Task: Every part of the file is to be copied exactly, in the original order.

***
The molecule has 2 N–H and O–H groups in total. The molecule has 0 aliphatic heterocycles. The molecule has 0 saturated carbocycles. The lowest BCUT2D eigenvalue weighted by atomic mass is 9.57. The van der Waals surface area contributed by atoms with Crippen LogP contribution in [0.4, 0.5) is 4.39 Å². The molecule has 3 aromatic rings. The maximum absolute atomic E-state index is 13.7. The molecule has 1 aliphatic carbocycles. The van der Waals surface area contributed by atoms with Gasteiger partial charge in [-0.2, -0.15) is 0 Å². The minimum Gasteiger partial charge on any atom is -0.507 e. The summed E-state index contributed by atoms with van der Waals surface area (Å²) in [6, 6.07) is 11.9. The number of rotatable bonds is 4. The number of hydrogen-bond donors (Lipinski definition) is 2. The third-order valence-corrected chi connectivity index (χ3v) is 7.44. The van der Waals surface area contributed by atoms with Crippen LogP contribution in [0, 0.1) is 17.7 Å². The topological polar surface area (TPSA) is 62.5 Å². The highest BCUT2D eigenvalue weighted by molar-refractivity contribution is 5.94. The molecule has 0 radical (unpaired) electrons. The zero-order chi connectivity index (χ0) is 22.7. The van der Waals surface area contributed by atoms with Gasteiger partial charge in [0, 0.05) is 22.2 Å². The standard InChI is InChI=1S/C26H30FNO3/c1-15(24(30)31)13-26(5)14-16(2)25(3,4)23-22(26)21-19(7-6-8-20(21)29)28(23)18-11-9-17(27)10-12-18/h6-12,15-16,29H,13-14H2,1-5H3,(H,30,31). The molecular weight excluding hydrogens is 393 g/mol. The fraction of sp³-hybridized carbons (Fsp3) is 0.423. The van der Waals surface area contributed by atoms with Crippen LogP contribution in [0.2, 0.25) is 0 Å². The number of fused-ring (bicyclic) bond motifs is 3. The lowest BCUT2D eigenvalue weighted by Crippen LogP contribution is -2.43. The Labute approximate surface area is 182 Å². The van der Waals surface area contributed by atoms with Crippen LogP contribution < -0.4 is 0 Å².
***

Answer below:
The molecule has 2 N–H and O–H groups in total. The molecule has 0 aliphatic heterocycles. The molecule has 0 saturated carbocycles. The lowest BCUT2D eigenvalue weighted by atomic mass is 9.57. The van der Waals surface area contributed by atoms with Crippen LogP contribution in [0.4, 0.5) is 4.39 Å². The molecule has 3 aromatic rings. The maximum absolute atomic E-state index is 13.7. The molecule has 1 aliphatic carbocycles. The van der Waals surface area contributed by atoms with Gasteiger partial charge in [-0.2, -0.15) is 0 Å². The minimum Gasteiger partial charge on any atom is -0.507 e. The summed E-state index contributed by atoms with van der Waals surface area (Å²) in [6, 6.07) is 11.9. The number of rotatable bonds is 4. The number of hydrogen-bond donors (Lipinski definition) is 2. The third-order valence-corrected chi connectivity index (χ3v) is 7.44. The van der Waals surface area contributed by atoms with Crippen LogP contribution in [0, 0.1) is 17.7 Å². The topological polar surface area (TPSA) is 62.5 Å². The highest BCUT2D eigenvalue weighted by molar-refractivity contribution is 5.94. The molecule has 0 radical (unpaired) electrons. The zero-order chi connectivity index (χ0) is 22.7. The van der Waals surface area contributed by atoms with Gasteiger partial charge in [0, 0.05) is 22.2 Å². The standard InChI is InChI=1S/C26H30FNO3/c1-15(24(30)31)13-26(5)14-16(2)25(3,4)23-22(26)21-19(7-6-8-20(21)29)28(23)18-11-9-17(27)10-12-18/h6-12,15-16,29H,13-14H2,1-5H3,(H,30,31). The molecular weight excluding hydrogens is 393 g/mol. The fraction of sp³-hybridized carbons (Fsp3) is 0.423. The van der Waals surface area contributed by atoms with Crippen LogP contribution in [0.2, 0.25) is 0 Å². The number of fused-ring (bicyclic) bond motifs is 3. The lowest BCUT2D eigenvalue weighted by Crippen LogP contribution is -2.43. The Labute approximate surface area is 182 Å². The van der Waals surface area contributed by atoms with Crippen LogP contribution < -0.4 is 0 Å².